Posts made in January, 2013

Spaghetti Squash Casserole

Posted by on Jan 31, 2013 in Cooking | Comments Off on Spaghetti Squash Casserole

Spaghetti Squash Casserole

We got so much spaghetti squash in our CSA this week.  So much.  And I was really craving pasta with red sauce today.  But I’m not a huge fan of just throwing spaghetti sauce on the squash, plus it’s more of a side dish and I didn’t feel like being bothered with making a main dish, too.  So I thought maybe a casserole.  I remembered I had some Tofutti “Better than Ricotta” cheese in the fridge that was going to go bad in, like, two days.  So I threw this together.  It’s super easy, but does require a pretty long cooking time (for the squash, then the casserole).  Mine was dairy free, but you could make it with real cheese if you want.  It’s gluten free and low-carb and I think it might be Paleo if you used cashew ricotta and the right spaghetti sauce, but I’m not sure since I don’t completely understand the rules of the paleo diet.  Is nutritional yeast OK?

It was a little experimental, clearly.  I put rainbow chard in it but didn’t cook the chard prior to putting it in the oven, and it turned out a bit salad-y.  I would definitely cook it next time.  But all in all it turned out well and was a hit.  Even my toddler ate it all, although that may have been because my husband bribed her with a cookie…

Creamy Spaghetti Squash Casserole (about 6 servings)


1 large spaghetti squash

1 carton of Tofutti dairy-free ricotta (or 2 cups of regular ricotta or cashew ricotta)

1 bottle of store bought spaghetti squash (or about 2 cups homemade)

2-4 cups of chopped greens

Cheesy topping (vegan cheese, parmesan, parmesan substitute)

Instructions: Cut spaghetti squash in half, place cut side down on a rimmed cookie sheet with about 1/4 inch of water.  Bake at 375 for 45 min. Chop greens coarsely and steam for 5-10 minutes until bright and tender. Scrape spaghetti squash into a large bowl and mix with other ingredients. Top with cheesy topping. Bake at 375 for about 25 minutes until topping starts to brown.

For my cheesy topping I used a vegan nut parmesan that is basically 1 part nutritional yeast and one part nut of your choice, from Artisan Vegan Cheese.  Which is an amazing cookbook, by the way, go buy it.

You can also bake your spaghetti squash whole for about 1 hour.  It’s easier to cut in half that way, but it’s hotter and I find it harder to get the seeds out.





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Meyer Lemons Part I : Pickled.

Posted by on Jan 17, 2013 in Cooking | Comments Off on Meyer Lemons Part I : Pickled.

Meyer Lemons Part I : Pickled.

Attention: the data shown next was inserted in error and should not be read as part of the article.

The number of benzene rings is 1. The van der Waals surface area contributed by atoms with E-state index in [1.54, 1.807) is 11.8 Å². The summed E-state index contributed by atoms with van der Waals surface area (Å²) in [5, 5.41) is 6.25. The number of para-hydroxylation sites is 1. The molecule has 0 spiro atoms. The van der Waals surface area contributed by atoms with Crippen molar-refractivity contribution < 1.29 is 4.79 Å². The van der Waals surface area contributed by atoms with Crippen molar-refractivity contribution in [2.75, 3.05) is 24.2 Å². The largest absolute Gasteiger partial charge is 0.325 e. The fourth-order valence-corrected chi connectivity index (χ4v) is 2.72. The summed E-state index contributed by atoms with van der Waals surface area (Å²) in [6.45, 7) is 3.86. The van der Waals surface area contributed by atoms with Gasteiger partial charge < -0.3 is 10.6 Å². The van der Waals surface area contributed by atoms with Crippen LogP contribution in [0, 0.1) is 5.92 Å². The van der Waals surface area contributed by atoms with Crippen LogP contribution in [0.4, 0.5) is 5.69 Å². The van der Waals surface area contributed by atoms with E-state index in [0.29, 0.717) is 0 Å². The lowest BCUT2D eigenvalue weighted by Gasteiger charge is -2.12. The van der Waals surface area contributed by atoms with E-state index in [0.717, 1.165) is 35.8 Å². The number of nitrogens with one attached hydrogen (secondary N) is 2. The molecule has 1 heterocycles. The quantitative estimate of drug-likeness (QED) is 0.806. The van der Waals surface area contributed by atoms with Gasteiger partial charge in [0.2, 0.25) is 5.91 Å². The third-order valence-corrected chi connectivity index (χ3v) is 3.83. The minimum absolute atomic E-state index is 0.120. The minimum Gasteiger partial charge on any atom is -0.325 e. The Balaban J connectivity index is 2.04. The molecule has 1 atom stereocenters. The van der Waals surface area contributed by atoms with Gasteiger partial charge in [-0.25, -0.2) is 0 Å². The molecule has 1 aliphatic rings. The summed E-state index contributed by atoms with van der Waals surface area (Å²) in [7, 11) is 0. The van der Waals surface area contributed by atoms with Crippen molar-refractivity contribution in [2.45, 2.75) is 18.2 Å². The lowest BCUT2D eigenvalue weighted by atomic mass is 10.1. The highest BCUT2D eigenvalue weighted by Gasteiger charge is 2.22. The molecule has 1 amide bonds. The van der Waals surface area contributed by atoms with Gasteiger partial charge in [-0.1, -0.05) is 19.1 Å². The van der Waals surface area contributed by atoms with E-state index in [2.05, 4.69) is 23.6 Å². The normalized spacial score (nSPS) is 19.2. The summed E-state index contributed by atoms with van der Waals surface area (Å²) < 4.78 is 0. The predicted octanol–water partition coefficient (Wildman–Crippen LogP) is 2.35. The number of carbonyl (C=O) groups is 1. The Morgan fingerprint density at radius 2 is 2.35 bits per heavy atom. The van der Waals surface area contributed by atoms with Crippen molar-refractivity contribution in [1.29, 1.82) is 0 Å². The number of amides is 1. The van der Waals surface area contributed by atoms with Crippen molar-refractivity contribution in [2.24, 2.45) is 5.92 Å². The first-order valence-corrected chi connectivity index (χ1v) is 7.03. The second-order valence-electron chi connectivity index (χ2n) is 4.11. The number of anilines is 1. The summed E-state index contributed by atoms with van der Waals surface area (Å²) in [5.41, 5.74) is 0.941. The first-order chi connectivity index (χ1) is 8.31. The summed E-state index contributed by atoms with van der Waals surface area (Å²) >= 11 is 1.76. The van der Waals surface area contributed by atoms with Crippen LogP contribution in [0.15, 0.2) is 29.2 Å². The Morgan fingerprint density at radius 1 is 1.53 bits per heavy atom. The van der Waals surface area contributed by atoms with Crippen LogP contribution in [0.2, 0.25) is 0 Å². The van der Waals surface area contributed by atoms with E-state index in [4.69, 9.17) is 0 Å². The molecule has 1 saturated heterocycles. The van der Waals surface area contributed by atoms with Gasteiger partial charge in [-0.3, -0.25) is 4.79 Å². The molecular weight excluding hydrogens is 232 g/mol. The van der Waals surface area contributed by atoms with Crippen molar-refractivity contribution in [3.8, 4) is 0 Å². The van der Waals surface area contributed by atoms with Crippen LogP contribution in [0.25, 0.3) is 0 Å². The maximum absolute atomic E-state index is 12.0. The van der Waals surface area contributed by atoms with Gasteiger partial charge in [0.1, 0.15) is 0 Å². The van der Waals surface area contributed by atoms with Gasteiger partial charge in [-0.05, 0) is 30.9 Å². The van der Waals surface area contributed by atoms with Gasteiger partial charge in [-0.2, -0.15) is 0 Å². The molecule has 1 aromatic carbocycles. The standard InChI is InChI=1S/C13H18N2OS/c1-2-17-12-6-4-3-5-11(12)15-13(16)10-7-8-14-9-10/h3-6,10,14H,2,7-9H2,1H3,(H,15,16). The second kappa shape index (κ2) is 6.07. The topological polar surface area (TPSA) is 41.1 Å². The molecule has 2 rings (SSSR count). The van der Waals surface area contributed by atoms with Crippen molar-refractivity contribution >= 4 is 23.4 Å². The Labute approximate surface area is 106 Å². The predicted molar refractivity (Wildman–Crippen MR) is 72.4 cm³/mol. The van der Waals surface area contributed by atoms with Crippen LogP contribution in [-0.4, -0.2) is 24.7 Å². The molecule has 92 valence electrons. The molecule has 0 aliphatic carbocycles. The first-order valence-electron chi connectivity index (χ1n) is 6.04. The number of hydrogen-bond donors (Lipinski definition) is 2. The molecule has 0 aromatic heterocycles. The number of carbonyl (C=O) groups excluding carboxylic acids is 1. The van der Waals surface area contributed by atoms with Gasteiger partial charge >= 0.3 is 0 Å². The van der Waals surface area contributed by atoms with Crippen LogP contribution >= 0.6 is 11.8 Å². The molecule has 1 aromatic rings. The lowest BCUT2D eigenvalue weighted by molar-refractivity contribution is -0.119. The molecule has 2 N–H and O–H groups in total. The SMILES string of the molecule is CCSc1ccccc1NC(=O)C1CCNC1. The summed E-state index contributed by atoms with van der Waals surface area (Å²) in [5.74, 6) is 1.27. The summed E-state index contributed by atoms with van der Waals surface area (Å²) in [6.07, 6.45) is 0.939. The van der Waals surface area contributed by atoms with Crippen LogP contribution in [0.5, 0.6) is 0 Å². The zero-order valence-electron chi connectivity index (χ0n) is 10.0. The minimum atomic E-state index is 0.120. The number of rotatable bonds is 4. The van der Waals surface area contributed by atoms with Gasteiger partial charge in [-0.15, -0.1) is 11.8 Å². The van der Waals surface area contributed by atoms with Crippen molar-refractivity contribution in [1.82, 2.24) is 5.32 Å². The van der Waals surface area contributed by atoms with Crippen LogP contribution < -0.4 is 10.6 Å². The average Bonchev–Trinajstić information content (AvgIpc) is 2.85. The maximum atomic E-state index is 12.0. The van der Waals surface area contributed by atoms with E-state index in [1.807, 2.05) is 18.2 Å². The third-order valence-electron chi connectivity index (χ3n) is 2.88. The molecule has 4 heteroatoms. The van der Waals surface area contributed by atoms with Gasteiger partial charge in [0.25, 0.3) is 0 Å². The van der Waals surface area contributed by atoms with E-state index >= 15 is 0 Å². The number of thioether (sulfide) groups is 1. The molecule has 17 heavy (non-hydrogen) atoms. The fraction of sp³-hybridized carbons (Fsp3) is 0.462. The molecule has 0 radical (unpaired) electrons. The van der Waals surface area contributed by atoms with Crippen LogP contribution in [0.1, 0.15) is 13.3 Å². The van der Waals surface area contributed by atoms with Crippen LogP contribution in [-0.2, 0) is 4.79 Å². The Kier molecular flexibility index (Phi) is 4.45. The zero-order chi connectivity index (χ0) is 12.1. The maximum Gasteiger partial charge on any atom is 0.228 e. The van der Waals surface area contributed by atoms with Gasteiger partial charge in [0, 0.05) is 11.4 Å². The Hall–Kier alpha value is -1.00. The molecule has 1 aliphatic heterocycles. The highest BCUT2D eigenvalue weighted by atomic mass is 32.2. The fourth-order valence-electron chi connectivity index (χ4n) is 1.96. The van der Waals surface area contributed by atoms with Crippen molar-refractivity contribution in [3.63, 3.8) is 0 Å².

Our cat escaped.  Again.    (Yes again, and lest you think we are just bad pet owners, one time this cat literally tore a hole in a screen window in order to jump through, and we have since replaced a all the window screens with metal mesh.)  This time he apparently opened a locked door in order to get out.  The other two cats stayed put.  I think he once got a taste of freedom and liked it.

He immediately went to hide under the neighbors’ house, but he came out often just to taunt us, and as soon as we got near him he would retreat.

Two good things came out of this.  One, we did eventually wheedle the cat back in the house.  Two, the neighbor whose house he was hiding under left us some meyer lemons, near the cat trap.  (Yes, we have a cat trap.  DON’T JUDGE.)

Meyer lemons!  I literally squealed with joy, which made my husband look at me a little funny.  But I’ve been wanting to try one forever.  More, I wanted to try cooking and possibly canning with them.  I only got about 6, so I agonized about what to make.  Marmalade?  I’m actually holding out for grapefruit to try a marmalade recipe I found.  Lemon curd?  Candied lemon rind?  (Turns out I didn’t have to worry as these were evidently monster sized lemons.)  Then I found a recipe for salt-preserved lemons, which are apparently common in Moroccan cooking, and I just got this tagine which has been sitting in my cabinet waiting for recipes.  And a heat diffuser.  Mostly the diffuser.


I researched a few recipes on how to pickle lemons, they mostly call for salt, lemons, and variable amounts of lemon juice and spices.  So I just sort of made it up as I went along.  Most of the recipes suggest quartering the lemons, but not all the way through, leaving the lemon joined at one end.  I thought about doing this but then my lemons wouldn’t have fit through the jar opening.  As I said, monster lemons.  So I just quartered them.


Then I sterilized my jars, at which point, this happened:

IMG_3168Yes, the bottom of the jar broke clean off.  It caused me some alarm as it was not immediately noticeable and I couldn’t figure out why there was no water in a jar that was evidently submerged in water…

Then I liberally salted the bottom of  a sterilized jar, liberally salted the lemon wedges, and liberally sprinkled salt in between layers of lemon wedges.  (If you haven’t got the picture yet, that’s a lot of salt.) Then I pressed the lemons down with a wooden spoon until all the juice ran out.  My lemons were juicy enough that the juice pretty much covered all the lemon pieces, but if yours don’t you can add a little fresh sqeezed lemon juice.  I threw in a cinnamon stick, just for fun.  Now they need to sit for a while, and then in about a month, pickled lemons!  Hooray!


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